Limerick biomedical firm tests drug on first coronavirus patient outside USA

Nick Rabbitts

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Nick Rabbitts

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Limerick biomedical firm tests drug on first coronavirus patient outside USA

Regeneron employs 1,000 people at its base in the Raheen Industrial Estate | PICTURE: MICHAEL COWHEY

A LIMERICK-based biomedical company which is developing a potential new aid for coronavirus patients has tested its first person outside the USA.

Regeneron, which has its European headquarters in Raheen is working alongside fellow pharmaceutical giant Sanofi on a global clinical programme evaluating Kevzara, an antibody it hopes will assist in the treatment of coronavirus.

Put simply, Kevzara inhibits IL6, a type of protein, which may play a role in driving the immune response that causes acute respiratory distress syndrome.

It’s the second project to aid Covid-19 patients Regeneron is progressing, with work still ongoing on another cocktail, which may provide a treatment to the deadly condition.

Coronavirus, which originated in Wuhan, China, has claimed the lives of more than 35,000 people worldwide – including 46 here in Ireland as of Sunday night.

Regeneron, which employs 1,000 in Limerick, has tested the first patient on its Kefzara programme, and assessments of the drug are going on in Italy, Spain, Germany, France, Canada, Russia and the United States, where the firm’s global headquarters is.

It’s the second phase of the programme, and Regeneron and Sanofi are working with health authorities worldwide to identify new testing sites.

George D Yancopolous, the co-founder, president and chief scientific officer of Regeneron said: “Data from a single-arm study in China suggest that the interleukin-6 pathway may play an important role in the overactive inflammatory response in the lungs of patients with Covid-19. Despite this encouraging finding, it's imperative to conduct a properly designed, randomized trial to understand the true impact of Kevzara, which we are now doing through this global clinical trial program.”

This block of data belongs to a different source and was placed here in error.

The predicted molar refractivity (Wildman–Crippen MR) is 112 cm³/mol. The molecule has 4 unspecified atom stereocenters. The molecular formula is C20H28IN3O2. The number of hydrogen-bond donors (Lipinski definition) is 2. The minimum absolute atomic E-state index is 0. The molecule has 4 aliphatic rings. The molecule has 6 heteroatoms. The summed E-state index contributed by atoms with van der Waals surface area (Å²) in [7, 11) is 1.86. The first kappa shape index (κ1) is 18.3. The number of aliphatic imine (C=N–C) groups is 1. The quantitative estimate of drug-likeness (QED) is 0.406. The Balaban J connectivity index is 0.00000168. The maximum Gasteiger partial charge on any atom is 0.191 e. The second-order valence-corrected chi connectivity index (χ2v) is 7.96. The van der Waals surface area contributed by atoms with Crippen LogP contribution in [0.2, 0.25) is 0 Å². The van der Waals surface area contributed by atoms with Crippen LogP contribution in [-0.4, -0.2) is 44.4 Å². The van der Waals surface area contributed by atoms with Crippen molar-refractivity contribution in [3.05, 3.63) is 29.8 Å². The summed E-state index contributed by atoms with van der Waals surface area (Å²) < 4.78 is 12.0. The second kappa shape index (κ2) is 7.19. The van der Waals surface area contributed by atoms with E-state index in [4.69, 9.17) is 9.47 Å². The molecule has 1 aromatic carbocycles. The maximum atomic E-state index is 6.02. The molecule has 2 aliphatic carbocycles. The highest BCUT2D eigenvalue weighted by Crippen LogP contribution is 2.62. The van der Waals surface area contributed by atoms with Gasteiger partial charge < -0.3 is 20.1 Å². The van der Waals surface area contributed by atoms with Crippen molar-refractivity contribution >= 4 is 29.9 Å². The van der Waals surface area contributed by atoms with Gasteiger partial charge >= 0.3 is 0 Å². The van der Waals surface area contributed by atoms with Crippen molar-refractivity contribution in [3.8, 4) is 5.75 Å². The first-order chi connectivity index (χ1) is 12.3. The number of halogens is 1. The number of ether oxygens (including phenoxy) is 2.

Kevzara is a fully-human monoclonal antibody that inhibits the pathway of the interleukin-6 (IL6) protein. It does this by binding and blocking the IL-6 receptor. IL-6 may play a role in driving the overactive inflammatory response in the lungs of patients who are severely or critically ill with Covid-19 infection.

John Reed, Sanofi’s global head of research and development added: “Sanofi and Regeneron are relentlessly working to rapidly initiate trials around the world that will help determine whether Kevzara has the potential to play a role in addressing the Covid-19 disease global health crisis. These trials will provide important data to determine whether Kevzara ameliorates the life-threatening complications of Covid-19 infections by counteracting the overactive inflammatory immune responses in the lungs when damaged by the virus.”

The trial outside of the U.S. will assess the safety and efficacy of adding a single intravenous dose of Kevzara to usual supportive care, compared to supportive care plus placebo. The trial has an adaptive design with two parts and is anticipated to enrol approximately 300 patients. It will recruit hospitalised patients from several countries who are severely or critically ill with Covid-19 infection.

Scientists have preliminary evidence that IL-6 may play a key role in driving the inflammatory immune response that causes acute respiratory distress syndrome (ARDS) in patients critically ill from coronavirus. In an initial, non-peer-reviewed case series from China, a 21-patient cohort of COVID-19 patients experienced rapidly reduced fevers, and 75% of patients (15 out of 20) reduced their need for supplemental oxygen within days of receiving another IL-6 receptor antibody (tocilizumab). Based on these results, China updated its COVID-19 treatment guidelines and approved the use of that IL-6 inhibitor to treat patients with severe or critical disease.